Monthly Archives: May 2012

Tracking the Tour Divide: Become a Blue Dot Junkie

The 2012 Tour Divide starts in a week. Most of the racers will be carrying SPOT GPS units which transmit our position every 20 minutes. The best site for following the race is Trackleaders (http://trackleaders.com/tourdivide) where each individual rider is identified at their current location (I had to chuckle because I had my SPOT on last Sunday at Ironman Brazil so my wife could follow me and that is where they are currently showing me). 

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You can follow how each individual rider is doing and also get data on their speed etc.  I must warn you: it becomes so addictive that viewers have been known to be called ‘Blue Dot Junkies’.  It’s great when riding and one of the junkies comes out on the road and says hello!

UPDATE: Trackleaders has now loaded my individual profile to http://trackleaders.com/tourdividei.php?name=Christopher_Bennett 

A less elegant approach is my GPS tracking page at www.lpcb.org. This shows all the data for the last 7 days (at least when the SPOT works).

In addition to our GPS locations, racers have ‘call-ins’ which are recorded and posted to www.mtbcast.com.  Justin Simoni, who was the only rider to attempt the full route in 2011 due to the snow (he used snow shoes!) describes the call-ins: “It gives a strange little peek into the psyche of the rider, as they attempt to explain the past x days, in a somewhat unreal daze from the countless miles in rain/snow/sweltering heat and usually right before or after an enormous meal. It’s really amazing any of us were able to say anything of substance.” 

Justin has put his call-in contents on a web page and they tell an incredible story. Take time to read them here.  Anyone who thinks that I’m crazy will realize that I’m in a different league to riders like Justin, with his understatements like: “Thursday’s Richmond Peak North Face traverse was not without drama. As I was cutting steps in the well-over 45 degree snow slope with my stand-in ice axe, my bike slipped down the slide zone, hundreds of feet only stopped by a tree.” 

Of course the one call in all riders want to avoid is the one telling mtbcast that they are withdrawing from the race. Unfortunately, most of us end up doing that one …

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Ironman Brazil

In 2007 I did my first Ironman triathlon (swim 3.8 km, bike 180 km, run 42 km) and decided that I would complete DSC_0038one on every continent. As I often say, it seemed like a good idea at the time …  Each year I did one race (Korea, Switzerland, Kentucky USA, Australia, South Africa) which left Ironman Brazil to complete the set. But exactly one week before the race—actually, at the exact time where I expected to be about 10 km into the run—I was being put into a CAT scan machine in Toronto. I was thinking this is not an auspicious start to completing my goal.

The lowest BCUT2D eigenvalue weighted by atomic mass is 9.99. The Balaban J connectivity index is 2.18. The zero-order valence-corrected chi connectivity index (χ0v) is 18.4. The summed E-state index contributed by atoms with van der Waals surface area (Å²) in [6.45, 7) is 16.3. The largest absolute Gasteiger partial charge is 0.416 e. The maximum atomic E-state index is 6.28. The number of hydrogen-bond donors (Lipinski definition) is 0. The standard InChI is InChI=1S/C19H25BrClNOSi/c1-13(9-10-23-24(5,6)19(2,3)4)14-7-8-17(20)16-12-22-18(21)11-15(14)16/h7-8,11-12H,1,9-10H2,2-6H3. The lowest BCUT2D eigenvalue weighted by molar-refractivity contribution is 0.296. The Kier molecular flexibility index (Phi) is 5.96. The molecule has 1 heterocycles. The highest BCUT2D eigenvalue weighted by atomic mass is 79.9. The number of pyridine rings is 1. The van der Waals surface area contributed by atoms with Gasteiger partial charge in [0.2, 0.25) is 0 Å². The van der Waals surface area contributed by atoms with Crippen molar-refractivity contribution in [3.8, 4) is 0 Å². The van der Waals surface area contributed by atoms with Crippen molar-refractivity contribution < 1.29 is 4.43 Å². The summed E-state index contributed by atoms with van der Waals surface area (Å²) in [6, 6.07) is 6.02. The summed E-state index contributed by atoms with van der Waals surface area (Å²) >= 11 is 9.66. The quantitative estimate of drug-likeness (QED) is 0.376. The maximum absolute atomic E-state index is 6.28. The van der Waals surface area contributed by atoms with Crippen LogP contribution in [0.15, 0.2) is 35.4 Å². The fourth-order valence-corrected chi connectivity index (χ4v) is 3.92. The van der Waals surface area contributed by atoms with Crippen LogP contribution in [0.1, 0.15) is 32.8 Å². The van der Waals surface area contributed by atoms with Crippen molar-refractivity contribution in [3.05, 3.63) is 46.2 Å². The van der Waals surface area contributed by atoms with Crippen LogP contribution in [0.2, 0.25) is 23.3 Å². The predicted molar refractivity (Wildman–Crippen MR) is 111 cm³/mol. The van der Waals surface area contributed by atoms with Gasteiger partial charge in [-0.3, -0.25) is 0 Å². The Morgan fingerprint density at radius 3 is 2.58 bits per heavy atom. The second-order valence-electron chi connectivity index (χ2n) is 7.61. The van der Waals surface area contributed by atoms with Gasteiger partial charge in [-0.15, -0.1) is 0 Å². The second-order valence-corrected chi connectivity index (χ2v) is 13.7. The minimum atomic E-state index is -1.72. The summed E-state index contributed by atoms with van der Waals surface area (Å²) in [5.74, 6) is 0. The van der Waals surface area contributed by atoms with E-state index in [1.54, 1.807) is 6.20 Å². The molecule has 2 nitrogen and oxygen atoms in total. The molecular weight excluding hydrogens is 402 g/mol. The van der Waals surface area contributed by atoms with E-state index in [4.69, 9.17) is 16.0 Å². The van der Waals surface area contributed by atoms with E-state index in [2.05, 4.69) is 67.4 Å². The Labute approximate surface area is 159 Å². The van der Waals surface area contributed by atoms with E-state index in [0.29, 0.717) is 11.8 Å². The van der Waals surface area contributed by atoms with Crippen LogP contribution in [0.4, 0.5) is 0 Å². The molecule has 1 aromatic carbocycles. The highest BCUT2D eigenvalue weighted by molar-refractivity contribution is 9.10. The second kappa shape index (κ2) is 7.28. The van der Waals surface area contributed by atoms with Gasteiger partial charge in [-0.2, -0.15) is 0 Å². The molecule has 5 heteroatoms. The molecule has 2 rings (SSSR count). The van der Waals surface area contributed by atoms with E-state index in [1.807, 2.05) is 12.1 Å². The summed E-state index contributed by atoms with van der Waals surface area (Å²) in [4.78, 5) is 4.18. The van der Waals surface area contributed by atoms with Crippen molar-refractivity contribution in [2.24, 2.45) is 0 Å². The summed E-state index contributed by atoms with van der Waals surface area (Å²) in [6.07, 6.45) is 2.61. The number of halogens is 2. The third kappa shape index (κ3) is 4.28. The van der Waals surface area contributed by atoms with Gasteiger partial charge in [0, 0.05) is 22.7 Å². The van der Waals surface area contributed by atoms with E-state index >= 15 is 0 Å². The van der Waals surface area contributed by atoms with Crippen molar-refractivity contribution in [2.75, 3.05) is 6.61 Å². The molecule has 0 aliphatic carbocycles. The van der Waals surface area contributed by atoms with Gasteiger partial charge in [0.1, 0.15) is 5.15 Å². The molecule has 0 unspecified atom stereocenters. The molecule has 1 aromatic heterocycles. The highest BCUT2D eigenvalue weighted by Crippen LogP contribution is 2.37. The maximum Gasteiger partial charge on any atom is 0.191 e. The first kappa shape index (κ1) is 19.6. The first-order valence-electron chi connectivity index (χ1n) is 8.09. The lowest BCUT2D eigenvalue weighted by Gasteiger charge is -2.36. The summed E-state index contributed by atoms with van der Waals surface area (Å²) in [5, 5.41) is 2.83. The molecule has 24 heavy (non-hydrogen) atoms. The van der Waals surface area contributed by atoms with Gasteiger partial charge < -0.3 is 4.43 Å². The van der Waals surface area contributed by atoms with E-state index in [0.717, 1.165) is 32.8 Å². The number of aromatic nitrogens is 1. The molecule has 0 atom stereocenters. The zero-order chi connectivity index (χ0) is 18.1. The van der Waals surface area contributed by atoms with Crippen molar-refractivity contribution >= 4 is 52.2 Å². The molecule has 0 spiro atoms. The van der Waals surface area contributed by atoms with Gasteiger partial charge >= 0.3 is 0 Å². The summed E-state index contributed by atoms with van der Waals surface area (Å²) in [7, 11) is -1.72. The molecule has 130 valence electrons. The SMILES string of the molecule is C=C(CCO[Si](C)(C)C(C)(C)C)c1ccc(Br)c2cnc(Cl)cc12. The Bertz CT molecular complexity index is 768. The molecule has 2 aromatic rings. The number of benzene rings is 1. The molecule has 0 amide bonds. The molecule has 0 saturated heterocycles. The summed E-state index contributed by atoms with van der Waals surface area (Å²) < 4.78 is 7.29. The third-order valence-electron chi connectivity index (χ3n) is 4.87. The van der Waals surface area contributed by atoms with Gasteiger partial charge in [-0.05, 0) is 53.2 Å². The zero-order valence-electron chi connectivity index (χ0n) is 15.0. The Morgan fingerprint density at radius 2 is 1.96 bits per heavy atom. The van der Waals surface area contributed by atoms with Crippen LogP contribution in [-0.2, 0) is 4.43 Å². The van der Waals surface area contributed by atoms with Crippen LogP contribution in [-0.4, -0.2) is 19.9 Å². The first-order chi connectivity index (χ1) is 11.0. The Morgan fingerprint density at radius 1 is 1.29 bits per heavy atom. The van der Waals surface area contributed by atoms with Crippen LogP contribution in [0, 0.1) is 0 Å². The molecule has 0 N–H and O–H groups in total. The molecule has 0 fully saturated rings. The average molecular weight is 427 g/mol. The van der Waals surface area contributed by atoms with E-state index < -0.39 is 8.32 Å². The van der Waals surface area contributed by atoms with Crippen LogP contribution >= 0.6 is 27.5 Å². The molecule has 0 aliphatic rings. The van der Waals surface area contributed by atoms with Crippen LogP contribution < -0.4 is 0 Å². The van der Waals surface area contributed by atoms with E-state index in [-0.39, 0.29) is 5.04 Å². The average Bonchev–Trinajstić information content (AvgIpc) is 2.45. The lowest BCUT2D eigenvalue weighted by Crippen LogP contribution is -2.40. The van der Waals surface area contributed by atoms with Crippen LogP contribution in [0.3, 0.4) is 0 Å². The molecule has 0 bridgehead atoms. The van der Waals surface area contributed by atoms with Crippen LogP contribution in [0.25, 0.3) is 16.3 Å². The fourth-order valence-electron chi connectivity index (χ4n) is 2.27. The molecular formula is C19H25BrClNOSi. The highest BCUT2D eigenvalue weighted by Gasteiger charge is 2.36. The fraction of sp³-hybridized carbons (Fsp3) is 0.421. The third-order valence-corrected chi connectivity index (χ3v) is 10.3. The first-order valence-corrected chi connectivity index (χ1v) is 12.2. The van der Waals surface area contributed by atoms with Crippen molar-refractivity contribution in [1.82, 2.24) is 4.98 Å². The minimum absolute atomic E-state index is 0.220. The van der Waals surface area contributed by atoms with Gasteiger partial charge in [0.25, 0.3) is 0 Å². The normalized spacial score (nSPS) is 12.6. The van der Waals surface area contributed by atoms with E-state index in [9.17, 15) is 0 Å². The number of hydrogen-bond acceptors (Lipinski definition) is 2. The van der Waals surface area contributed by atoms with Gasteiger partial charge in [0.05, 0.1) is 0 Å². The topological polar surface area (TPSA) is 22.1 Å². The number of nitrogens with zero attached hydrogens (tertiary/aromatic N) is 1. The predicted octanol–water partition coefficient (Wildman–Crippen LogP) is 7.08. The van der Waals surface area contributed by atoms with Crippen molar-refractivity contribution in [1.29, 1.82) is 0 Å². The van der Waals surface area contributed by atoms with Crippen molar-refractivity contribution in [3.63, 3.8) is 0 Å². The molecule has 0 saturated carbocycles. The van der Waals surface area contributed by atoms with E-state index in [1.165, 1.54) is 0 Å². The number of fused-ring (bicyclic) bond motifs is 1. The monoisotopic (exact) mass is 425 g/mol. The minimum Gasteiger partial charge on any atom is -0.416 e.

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Tour Divide 2012 – The Fires Have Started!

With less than two weeks to go someone posted a link to a satellite photo showing the fires in New Mexico. Being an optimist, I won’t be in the area for five weeks – assuming I get that far – so hopefully it will burned out or under control by then. Being a pessimist, I’ve got better asthma medication for this year’s attempt.  At least I’m starting in Banff this time … I’d rather be facing snow than smoke.

Fire Rages in Gila National Forest

Ironman Brazil: Starting My Taper

TS Eliot wrote in his poem ‘The Wasteland’ the famous stanza: “April is the cruellest month”. As my race preparation phase month, this meant an awful lot of training. It was exacerbated by having my March training somewhat compromised by five weeks of travel, which made it necessary to increase the intensity as well as the volume (I subscribe to the Endurance Nation training philosophy that “work WORKS”).

My shortest training week in April was 16 h; my longest 20 h. But the hard work is over. After 18 weeks of training I have reached the magic point where I begin the taper to my race which is two weeks from today. I feel like crap but that is to be expected. My Endurance Nation training plan notes “… your body won’t feel so hot as it begins to cycle down and absorb all the hard work you have done”.  That is an understatement.

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